Post # 1
I am looking for thoughts on pairing a 14k white gold wedding band with a 10k whitegold e-ring. The e-ring was purchased in December of 2011 and worn ever since. The wedding band has yet to be purchased, but my fiance and I want matching bands. We were going to get 10k WG to match my e-ring, but then I thought… “Why not get wedding bands with higher gold content?” My only concern is if this is okay to do. By “okay” I mean a lot of things. Will they look different? Will they wear different? Will it be noticeable?
Also, does anyone have one ring in 10k and the other in 14k? If so… may I see photos of them side by side? Preferably worn for more than a few months and not been dipped. Thanks in advance for your time/help/opinions everyone! I really appreciate it! We’re hoping to purchase the bands this week or next.
Post # 3
I have all 3! E-ring is 18k, middle ring is 14k, last band is 10k….I can NOT tell the difference!! Even when I turn them over to look at the back side…there are absolutely no color difference. I have had all three rings for about 2 months now
Post # 4
You may need to be careful of them rubbing against eachother. If a harder medal rubs against a softer medal, it may wear faster, but if you have them smoldered together then it shouldn’t be a problem!
Post # 5
@Happilyevaafter5: I agree
@sillyfrosty: My bands are soldered together
Post # 6
My set is 14k and the ruby band is 10k. I can’t tell any difference in color! But they are rhodium plated. I also had them all soldered together so they won’t rub against each other.
Post # 7
i love your band! missmuffin72
Post # 8
Hahaha! I’m skimming headlines on my phone, and when I saw your post, I thought someone was asking about pairing a $14,000 wedding band with a $10,000 e-ring. I thought to myself, “That must be QUITE a wedding band!” 🙂
Post # 9
@Brielle: Me too! I was trying to picture what kind of wedding band would be that much!
Post # 10
@Brielle: lol. you’re too funny!
Post # 11
@Brielle: I gigglesnorted at this, nice one! 🙂
Post # 12
I think there are no problems with mixing gold karats together. Both will need similar maintenance: polishing and rhodium plating. I personnaly prefer 10k white gold because it is less yellow underneath the rhodium layer. It has less natural yellow gold and more of the white metals which are mixed in.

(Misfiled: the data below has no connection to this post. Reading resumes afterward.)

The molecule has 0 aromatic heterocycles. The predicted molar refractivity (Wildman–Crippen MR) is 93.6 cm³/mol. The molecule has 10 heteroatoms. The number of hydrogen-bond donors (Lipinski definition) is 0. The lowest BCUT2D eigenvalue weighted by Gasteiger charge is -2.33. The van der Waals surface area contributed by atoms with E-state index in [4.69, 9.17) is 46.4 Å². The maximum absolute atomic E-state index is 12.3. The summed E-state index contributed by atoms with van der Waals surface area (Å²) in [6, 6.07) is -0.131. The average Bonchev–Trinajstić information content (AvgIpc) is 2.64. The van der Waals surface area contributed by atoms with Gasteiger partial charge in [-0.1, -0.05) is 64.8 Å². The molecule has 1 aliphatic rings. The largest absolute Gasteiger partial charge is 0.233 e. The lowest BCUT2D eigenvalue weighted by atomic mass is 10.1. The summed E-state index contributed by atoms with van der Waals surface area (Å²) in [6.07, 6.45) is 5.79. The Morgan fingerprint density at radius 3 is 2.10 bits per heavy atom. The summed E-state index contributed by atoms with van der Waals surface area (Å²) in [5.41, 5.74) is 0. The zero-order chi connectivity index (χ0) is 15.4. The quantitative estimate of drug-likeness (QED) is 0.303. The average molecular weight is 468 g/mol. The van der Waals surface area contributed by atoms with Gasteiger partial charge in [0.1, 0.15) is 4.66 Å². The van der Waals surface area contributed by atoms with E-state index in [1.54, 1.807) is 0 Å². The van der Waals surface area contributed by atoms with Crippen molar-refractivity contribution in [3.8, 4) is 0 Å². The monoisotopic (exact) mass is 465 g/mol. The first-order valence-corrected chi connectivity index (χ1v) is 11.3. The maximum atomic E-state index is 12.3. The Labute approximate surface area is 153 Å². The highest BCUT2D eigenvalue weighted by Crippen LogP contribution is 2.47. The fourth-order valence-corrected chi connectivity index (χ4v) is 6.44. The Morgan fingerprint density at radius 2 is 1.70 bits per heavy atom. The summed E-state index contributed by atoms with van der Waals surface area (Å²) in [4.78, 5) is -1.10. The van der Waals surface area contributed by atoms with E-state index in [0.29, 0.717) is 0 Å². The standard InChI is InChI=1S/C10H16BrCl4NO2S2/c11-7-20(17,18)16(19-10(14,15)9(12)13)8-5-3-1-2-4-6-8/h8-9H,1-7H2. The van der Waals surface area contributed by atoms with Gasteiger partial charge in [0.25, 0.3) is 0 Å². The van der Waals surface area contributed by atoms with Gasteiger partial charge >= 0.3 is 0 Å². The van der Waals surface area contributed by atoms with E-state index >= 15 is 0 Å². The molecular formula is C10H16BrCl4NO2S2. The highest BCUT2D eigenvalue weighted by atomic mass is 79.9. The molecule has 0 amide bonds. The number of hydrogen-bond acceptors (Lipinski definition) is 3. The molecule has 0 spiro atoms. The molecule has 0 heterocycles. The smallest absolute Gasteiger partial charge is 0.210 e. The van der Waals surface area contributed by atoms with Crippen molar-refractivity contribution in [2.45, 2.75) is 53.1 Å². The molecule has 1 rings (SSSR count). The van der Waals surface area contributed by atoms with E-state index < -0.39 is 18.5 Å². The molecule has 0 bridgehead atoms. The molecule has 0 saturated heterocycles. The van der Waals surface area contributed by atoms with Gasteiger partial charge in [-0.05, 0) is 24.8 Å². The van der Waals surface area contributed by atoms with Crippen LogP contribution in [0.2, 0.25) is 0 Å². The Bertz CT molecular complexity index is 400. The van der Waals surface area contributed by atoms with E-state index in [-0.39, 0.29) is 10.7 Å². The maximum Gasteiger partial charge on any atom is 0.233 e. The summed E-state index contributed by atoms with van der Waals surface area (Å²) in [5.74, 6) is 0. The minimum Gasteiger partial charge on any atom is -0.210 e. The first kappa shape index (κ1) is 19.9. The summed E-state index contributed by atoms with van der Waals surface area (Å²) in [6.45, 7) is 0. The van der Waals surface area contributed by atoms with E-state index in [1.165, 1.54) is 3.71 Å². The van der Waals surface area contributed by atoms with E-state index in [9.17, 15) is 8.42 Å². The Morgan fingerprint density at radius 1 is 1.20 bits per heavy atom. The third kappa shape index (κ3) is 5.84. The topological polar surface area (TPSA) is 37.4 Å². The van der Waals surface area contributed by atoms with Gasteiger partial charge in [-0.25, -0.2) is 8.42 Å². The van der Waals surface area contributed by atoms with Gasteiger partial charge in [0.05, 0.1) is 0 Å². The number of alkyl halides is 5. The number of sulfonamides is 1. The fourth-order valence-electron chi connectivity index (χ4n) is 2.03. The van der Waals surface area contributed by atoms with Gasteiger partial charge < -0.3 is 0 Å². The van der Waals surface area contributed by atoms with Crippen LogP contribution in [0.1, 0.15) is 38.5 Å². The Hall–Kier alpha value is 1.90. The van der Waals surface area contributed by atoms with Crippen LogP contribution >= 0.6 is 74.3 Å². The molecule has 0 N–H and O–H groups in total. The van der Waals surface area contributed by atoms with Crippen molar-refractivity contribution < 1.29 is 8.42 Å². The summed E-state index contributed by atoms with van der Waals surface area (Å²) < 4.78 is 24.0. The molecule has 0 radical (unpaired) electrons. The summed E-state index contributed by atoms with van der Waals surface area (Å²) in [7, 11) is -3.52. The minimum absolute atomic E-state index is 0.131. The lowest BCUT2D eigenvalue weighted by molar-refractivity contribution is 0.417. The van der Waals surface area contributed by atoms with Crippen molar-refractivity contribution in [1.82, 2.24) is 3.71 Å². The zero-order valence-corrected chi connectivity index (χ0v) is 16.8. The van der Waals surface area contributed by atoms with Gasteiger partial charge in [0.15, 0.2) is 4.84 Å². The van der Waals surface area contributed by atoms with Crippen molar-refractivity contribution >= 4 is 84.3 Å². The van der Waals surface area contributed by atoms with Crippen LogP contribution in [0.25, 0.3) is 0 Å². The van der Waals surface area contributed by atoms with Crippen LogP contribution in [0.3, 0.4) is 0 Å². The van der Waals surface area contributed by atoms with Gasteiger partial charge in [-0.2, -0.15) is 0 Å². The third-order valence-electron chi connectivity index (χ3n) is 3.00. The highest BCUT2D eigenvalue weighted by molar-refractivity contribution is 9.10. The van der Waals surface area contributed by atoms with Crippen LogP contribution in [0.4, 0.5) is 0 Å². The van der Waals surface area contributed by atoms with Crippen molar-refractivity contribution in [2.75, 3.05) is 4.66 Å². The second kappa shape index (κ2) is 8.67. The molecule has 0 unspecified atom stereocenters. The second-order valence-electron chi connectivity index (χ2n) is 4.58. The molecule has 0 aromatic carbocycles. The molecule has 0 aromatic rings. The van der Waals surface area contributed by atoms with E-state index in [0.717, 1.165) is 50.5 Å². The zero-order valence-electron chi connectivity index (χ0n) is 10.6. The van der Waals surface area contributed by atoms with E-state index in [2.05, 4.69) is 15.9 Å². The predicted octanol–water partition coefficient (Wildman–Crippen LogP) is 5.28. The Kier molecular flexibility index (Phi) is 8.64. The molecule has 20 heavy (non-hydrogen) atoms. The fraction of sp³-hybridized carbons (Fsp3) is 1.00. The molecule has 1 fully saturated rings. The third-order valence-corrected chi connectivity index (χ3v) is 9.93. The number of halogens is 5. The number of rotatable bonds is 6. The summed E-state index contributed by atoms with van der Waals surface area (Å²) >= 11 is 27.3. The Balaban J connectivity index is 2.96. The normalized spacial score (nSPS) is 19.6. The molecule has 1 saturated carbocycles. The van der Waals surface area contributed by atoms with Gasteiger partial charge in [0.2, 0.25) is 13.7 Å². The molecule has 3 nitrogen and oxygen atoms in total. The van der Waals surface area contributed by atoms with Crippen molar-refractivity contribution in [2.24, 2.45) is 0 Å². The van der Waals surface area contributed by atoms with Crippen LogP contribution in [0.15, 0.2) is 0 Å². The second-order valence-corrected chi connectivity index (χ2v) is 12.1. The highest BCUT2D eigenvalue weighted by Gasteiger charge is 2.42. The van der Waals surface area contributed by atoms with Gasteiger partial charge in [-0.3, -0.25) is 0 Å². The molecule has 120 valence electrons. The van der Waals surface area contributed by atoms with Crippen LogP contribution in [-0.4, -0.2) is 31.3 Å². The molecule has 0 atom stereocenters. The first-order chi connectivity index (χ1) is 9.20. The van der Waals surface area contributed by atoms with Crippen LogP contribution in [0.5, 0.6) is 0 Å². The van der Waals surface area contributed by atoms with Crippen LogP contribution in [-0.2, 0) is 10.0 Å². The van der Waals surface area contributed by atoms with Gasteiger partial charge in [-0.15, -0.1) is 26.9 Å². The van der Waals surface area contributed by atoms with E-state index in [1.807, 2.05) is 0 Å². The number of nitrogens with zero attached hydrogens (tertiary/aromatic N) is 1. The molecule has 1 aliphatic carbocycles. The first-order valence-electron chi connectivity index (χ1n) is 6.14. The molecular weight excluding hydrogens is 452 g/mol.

As for rubbing, any two metals worn side by side everyday will get damaged. I’m soldering my platinum ering with my 14k white gold band. I have another 10k wedding band to wear alone 😉
Summary: ering flower halo- platinum, diamond eternity band- 14k white gold, diamond twist wedding band- 10k white gold
Post # 13
I have a 14k ering and ordered a 10k band from a website. When I got it the colors were very very different. It looked really bad and I sent it back and ordered from a different site.
I would just make sure that you carefully look at them next to each other if you buy at a store, or order from a site with a really good return policy. And make sure you leave enough time to allow for any returns.
Post # 14
I think it is more noticeable with yellow gold then it is with white gold. Maybe the rodium plating on the white gold is the reason for this??
Post # 15
- Wedding: November 2013 - St. Augustine Beach, FL
Rhodium plating will always be the same, it’s only the gold underneath that is 14k or 10k. That said, get them soldered together after the wedding (or before if you can stand not wearing your engagement ring for a week or two leading up to the wedding.) If you don’t solder them they will rub up against each other and depending on how the stones are set into your engagement ring, it can damage the setting and cause stones to fall out.
Post # 16
I think the color difference is much more apparent with yellow gold. My ering is 18k yellow gold and I have a 14k band and the color difference is so obvious!